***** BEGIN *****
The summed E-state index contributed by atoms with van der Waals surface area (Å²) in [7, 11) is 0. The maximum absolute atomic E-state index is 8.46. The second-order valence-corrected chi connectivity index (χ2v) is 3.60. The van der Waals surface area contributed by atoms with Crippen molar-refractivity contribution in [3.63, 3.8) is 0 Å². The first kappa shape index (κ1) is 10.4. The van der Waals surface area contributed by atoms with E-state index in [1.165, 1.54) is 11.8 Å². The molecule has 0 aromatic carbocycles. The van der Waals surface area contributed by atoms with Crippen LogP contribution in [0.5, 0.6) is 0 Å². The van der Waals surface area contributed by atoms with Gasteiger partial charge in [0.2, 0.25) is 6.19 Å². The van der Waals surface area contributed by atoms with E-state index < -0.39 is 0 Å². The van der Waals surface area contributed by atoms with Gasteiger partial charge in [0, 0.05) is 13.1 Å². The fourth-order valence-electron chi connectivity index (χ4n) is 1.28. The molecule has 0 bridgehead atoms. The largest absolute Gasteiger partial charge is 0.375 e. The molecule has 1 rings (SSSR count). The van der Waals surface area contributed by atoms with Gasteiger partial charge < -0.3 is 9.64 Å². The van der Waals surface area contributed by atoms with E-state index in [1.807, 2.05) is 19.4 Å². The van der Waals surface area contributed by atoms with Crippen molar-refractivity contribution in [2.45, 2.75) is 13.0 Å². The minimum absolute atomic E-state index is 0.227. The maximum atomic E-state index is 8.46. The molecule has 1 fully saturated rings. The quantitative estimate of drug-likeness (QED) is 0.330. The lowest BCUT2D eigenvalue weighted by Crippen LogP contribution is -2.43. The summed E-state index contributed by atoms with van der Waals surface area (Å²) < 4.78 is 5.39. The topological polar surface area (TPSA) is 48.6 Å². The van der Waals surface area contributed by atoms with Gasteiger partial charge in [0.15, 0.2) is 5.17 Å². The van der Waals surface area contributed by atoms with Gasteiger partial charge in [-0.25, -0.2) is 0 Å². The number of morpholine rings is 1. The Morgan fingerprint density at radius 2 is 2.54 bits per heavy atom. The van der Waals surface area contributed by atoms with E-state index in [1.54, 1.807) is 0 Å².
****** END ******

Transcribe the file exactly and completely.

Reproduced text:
The summed E-state index contributed by atoms with van der Waals surface area (Å²) in [7, 11) is 0. The maximum absolute atomic E-state index is 8.46. The second-order valence-corrected chi connectivity index (χ2v) is 3.60. The van der Waals surface area contributed by atoms with Crippen molar-refractivity contribution in [3.63, 3.8) is 0 Å². The first kappa shape index (κ1) is 10.4. The van der Waals surface area contributed by atoms with E-state index in [1.165, 1.54) is 11.8 Å². The molecule has 0 aromatic carbocycles. The van der Waals surface area contributed by atoms with Crippen LogP contribution in [0.5, 0.6) is 0 Å². The van der Waals surface area contributed by atoms with Gasteiger partial charge in [0.2, 0.25) is 6.19 Å². The van der Waals surface area contributed by atoms with E-state index < -0.39 is 0 Å². The van der Waals surface area contributed by atoms with Gasteiger partial charge in [0, 0.05) is 13.1 Å². The fourth-order valence-electron chi connectivity index (χ4n) is 1.28. The molecule has 0 bridgehead atoms. The largest absolute Gasteiger partial charge is 0.375 e. The molecule has 1 rings (SSSR count). The van der Waals surface area contributed by atoms with Gasteiger partial charge < -0.3 is 9.64 Å². The van der Waals surface area contributed by atoms with E-state index in [1.807, 2.05) is 19.4 Å². The van der Waals surface area contributed by atoms with Crippen molar-refractivity contribution in [2.45, 2.75) is 13.0 Å². The minimum absolute atomic E-state index is 0.227. The maximum atomic E-state index is 8.46. The molecule has 1 fully saturated rings. The quantitative estimate of drug-likeness (QED) is 0.330. The lowest BCUT2D eigenvalue weighted by Crippen LogP contribution is -2.43. The summed E-state index contributed by atoms with van der Waals surface area (Å²) < 4.78 is 5.39. The topological polar surface area (TPSA) is 48.6 Å². The van der Waals surface area contributed by atoms with Gasteiger partial charge in [0.15, 0.2) is 5.17 Å². The van der Waals surface area contributed by atoms with Gasteiger partial charge in [-0.25, -0.2) is 0 Å². The number of morpholine rings is 1. The Morgan fingerprint density at radius 2 is 2.54 bits per heavy atom. The van der Waals surface area contributed by atoms with E-state index in [1.54, 1.807) is 0 Å².